Release Date: September 16, 2021
Reviewed On: PC
Genre: Action Adventure
In gaming, I always love the feeling of experiencing a true adventure that stands out over anything else. In the moments of playing, you are so immersed in the narrative and gameplay that time seems to just fly by. Developer Pixpil has captured my imagination in their adventure Eastward as they provide a genuinely standout gaming experience.
Eastward throws players into the already established relationship of John and Sam. Both live in the underground town of Potcrock, where John takes up odd jobs to get by. Sam is a younger girl who we learn appeared in the town one day, and John just decided to let her stay with him. These opening establish the outside world is pretty much hellfire, and anyone who goes there will die.
John is a silent protagonist and doesn’t even have an expressive bubble above his head. The characters often allude to him being the quiet type, but Sam talks enough for both of them. However, some powerful and emotional story moments rely on his personality, but he’s just a stone wall. While some moments of his silent mood work, he’s often just a glorified gopher doing whatever he is told.
While it might be tough to self insert into this burly handyman, Sam is the more significant piece to this narrative puzzle. There’s something mysterious about her, but the story will keep you guessing pretty far into the adventure as to the role she plays. Sam is a proper ball of energy and an excellent lead for this adventure. She’s not afraid to lean on others and doesn’t make things difficult by getting into the logistics of it all and simply jumping into action.
The adventure evolves into a heartwarming relationship between John and Sam and introduces an impressive supporting cast that shares the screentime for much of the experience. As the duo set out from the confines of their underground home, they discover that the world has a lot to offer, but that comes with excitement, discoveries, and loss.
Each chapter has a flow of narrative moments, which leads John and Sam to a dungeon to collect some item or meet someone, and then capped off with more narrative to end the chapter. The dungeons are massive. They are filled with light environmental puzzles requiring players to switch between the two characters to get through moments. Further, the game will even separate the characters at times to progress, which thankfully isn’t overused.
While getting through the dungeons, enemies will fill the screen. This isn’t a standard action RPG, so there’s no real benefit to clearing out the screen of enemies in each area unless you want item drops. The enemies can be annoying, though, as the plant-type foes like to respawn, and others enjoy making your time in the dungeon a living hell by just throwing stuff at you. Still, it’s par for the course of an adventure game and a lot of fun to take on the challenge.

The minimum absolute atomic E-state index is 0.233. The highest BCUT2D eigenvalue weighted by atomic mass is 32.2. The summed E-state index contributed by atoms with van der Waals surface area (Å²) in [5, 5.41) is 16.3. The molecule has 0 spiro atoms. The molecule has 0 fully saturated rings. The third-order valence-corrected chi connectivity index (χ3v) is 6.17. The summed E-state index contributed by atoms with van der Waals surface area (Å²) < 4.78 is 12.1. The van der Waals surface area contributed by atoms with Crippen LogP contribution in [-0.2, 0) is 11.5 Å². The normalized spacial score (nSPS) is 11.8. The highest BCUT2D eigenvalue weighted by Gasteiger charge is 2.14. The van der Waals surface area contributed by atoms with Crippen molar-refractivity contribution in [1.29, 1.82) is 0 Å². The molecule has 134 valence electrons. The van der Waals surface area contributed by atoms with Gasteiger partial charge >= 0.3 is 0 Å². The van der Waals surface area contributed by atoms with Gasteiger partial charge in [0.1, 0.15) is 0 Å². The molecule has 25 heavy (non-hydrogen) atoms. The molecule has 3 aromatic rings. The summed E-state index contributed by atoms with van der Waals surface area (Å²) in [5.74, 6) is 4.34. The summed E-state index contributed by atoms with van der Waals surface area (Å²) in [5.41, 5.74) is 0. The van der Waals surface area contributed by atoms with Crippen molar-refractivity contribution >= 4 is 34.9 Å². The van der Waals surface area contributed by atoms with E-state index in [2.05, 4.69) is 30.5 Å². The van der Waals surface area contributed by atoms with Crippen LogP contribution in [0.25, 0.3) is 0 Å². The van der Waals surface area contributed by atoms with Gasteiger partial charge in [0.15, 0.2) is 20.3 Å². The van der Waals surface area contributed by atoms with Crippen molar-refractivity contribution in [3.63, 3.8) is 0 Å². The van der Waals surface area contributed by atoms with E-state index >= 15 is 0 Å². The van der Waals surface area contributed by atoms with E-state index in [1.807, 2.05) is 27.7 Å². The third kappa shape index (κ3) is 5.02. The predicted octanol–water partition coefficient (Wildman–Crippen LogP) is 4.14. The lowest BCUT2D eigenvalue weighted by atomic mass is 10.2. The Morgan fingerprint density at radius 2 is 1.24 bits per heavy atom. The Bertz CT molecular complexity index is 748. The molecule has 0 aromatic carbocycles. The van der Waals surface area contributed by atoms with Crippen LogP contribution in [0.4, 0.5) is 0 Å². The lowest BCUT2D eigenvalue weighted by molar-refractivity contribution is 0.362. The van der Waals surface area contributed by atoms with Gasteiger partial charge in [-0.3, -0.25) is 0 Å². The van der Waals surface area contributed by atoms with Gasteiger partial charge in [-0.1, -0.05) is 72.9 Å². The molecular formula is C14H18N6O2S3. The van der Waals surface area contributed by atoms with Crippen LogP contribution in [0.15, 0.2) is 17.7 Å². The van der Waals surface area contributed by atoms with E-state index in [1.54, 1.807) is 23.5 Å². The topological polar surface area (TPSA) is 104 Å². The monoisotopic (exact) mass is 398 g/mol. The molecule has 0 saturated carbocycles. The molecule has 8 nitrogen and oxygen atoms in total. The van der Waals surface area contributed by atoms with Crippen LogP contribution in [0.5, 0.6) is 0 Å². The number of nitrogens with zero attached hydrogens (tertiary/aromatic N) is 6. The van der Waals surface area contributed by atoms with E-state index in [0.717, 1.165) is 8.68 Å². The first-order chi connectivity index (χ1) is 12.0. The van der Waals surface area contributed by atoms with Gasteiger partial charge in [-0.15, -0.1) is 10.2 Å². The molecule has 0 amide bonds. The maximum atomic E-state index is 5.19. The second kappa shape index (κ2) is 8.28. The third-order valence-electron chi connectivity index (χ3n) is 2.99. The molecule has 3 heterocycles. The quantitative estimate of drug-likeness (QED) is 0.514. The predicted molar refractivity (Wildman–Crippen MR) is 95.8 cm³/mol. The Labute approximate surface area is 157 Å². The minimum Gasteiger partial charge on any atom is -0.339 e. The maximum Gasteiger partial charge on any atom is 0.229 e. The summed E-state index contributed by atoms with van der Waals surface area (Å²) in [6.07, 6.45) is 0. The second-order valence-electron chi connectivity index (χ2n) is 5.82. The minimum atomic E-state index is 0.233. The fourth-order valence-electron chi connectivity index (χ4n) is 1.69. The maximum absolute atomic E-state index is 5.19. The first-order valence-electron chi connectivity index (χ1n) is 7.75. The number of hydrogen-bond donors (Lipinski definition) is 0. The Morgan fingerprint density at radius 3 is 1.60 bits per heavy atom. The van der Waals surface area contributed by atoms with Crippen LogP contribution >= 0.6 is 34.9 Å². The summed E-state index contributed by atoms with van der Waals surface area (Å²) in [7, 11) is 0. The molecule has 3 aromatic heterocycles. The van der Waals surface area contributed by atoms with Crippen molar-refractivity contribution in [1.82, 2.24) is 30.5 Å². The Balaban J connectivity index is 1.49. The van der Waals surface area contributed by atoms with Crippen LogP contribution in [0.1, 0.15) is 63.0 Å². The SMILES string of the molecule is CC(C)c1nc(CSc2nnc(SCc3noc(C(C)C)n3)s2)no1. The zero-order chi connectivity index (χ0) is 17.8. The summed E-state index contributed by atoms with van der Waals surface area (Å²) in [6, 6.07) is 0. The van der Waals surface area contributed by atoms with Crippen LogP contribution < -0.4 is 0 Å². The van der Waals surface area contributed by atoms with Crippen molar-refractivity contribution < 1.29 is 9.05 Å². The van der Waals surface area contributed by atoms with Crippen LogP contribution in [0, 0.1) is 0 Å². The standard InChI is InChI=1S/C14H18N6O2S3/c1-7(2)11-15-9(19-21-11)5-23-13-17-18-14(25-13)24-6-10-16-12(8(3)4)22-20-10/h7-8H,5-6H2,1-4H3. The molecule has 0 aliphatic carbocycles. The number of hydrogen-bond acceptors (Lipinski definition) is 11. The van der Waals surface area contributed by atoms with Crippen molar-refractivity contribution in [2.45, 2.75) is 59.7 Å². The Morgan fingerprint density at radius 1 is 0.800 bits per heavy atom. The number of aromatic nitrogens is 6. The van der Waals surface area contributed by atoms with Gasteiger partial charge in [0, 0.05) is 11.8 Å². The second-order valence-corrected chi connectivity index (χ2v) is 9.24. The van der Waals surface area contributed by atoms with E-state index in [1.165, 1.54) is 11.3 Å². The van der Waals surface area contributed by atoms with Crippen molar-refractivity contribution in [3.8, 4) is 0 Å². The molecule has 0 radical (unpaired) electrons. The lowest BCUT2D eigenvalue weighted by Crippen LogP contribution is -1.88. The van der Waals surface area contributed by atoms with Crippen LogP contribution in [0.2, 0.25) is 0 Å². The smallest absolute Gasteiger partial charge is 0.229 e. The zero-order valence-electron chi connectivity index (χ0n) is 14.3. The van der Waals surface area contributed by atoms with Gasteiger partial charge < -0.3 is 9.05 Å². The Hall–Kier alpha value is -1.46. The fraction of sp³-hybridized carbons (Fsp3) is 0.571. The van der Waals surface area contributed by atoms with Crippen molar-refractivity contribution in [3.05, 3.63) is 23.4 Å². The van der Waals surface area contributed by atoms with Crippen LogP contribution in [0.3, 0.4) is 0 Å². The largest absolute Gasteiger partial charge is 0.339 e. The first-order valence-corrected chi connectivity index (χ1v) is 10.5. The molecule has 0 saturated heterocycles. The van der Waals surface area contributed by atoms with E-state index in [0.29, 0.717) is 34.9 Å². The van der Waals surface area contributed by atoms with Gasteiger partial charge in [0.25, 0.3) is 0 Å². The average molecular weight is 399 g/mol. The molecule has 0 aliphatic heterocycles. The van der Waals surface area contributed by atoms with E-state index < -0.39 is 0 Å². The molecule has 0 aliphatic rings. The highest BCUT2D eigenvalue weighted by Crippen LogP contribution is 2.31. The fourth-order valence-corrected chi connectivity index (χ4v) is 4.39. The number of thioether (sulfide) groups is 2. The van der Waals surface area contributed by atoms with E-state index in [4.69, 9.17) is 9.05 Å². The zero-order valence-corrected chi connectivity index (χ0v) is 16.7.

There are only a few standout boss encounters, with many of the early ones holding no significant weight on the narrative. As the player, you want to figure out the origins of Sam, but the in-game characters don’t really know anything about that, so life goes on as usual until the true antagonist is revealed.
John is the main attacker in dungeons wielding a frying pan and a few different guns. At some point, these weapons are upgradable, but it’s all pretty surface level. The dungeon exploration is a huge part of the game, but the developers don’t seem to want to frustrate you with dying since the auto-save system kicks in at every screen. It gives you less to worry about as you focus on completing the goal and taking out obstacles along the way.
Cooking is a huge part of the adventure as well. Not only does it play into some pivotal narrative moments, but John takes his culinary skills into the dungeons to craft food that provides buffs and health increases. But, again, it’s pretty straightforward, and there are no adverse effects to the experience outside of a slot machine that could add to the benefits of the dish.
It goes without saying, but Eastward is a gorgeous game. The animations for characters are brilliant, and the and overall design of the towns and dungeons are breathtaking. I loved the color palette and the use of lighting, as it sells this post-apocalyptic futuristic world.
There are moments where the story opts not to explain something fully when it would greatly benefit in the earlier chapters. I think this has to do with John not speaking and questioning events or justify any possible romance. You’re supposed to believe in the relationships, but John just moves on while Sam cannot remember being a totally different story.
It’s tough to get lost during gameplay as there’s a handy map to guide you to your next destination, but towns don’t list what the shops are, so you either have to memorize them or just go to each one until you find the one you need to buy ingredients or upgrades. There’s also a mini-game called Earth Born, where you can play a retro RPG. It’s not required, but you do get collectibles.
Eastward will fulfill any action-adventure needs that have been missing in your life. The character writing is fantastic and enhances the more emotional moments as the killer Miasma rears its ugly head. This game is an investment, but you’ll be left with a genuinely standout gaming experience full of action, exploration, memorable characters, and a fantastic final chapter. So do yourself a favor and play Eastward.
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